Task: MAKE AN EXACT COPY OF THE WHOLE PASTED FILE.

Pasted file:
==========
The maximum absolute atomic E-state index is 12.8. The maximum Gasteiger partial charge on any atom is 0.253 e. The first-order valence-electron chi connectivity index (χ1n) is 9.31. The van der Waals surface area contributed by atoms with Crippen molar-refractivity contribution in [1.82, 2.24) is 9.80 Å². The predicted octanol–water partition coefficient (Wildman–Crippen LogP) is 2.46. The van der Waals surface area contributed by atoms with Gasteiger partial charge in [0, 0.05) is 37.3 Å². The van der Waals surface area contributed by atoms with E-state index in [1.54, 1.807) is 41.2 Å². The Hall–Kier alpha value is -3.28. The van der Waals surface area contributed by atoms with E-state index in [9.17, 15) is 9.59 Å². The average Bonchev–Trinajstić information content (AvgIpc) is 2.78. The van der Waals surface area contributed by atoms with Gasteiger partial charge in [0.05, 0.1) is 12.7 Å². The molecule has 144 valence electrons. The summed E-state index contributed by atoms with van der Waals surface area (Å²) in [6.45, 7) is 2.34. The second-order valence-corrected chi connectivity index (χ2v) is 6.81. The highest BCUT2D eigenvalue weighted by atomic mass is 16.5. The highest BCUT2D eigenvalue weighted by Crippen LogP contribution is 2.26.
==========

The maximum absolute atomic E-state index is 12.8. The maximum Gasteiger partial charge on any atom is 0.253 e. The first-order valence-electron chi connectivity index (χ1n) is 9.31. The van der Waals surface area contributed by atoms with Crippen molar-refractivity contribution in [1.82, 2.24) is 9.80 Å². The predicted octanol–water partition coefficient (Wildman–Crippen LogP) is 2.46. The van der Waals surface area contributed by atoms with Gasteiger partial charge in [0, 0.05) is 37.3 Å². The van der Waals surface area contributed by atoms with E-state index in [1.54, 1.807) is 41.2 Å². The Hall–Kier alpha value is -3.28. The van der Waals surface area contributed by atoms with E-state index in [9.17, 15) is 9.59 Å². The average Bonchev–Trinajstić information content (AvgIpc) is 2.78. The van der Waals surface area contributed by atoms with Gasteiger partial charge in [0.05, 0.1) is 12.7 Å². The molecule has 144 valence electrons. The summed E-state index contributed by atoms with van der Waals surface area (Å²) in [6.45, 7) is 2.34. The second-order valence-corrected chi connectivity index (χ2v) is 6.81. The highest BCUT2D eigenvalue weighted by atomic mass is 16.5. The highest BCUT2D eigenvalue weighted by Crippen LogP contribution is 2.26.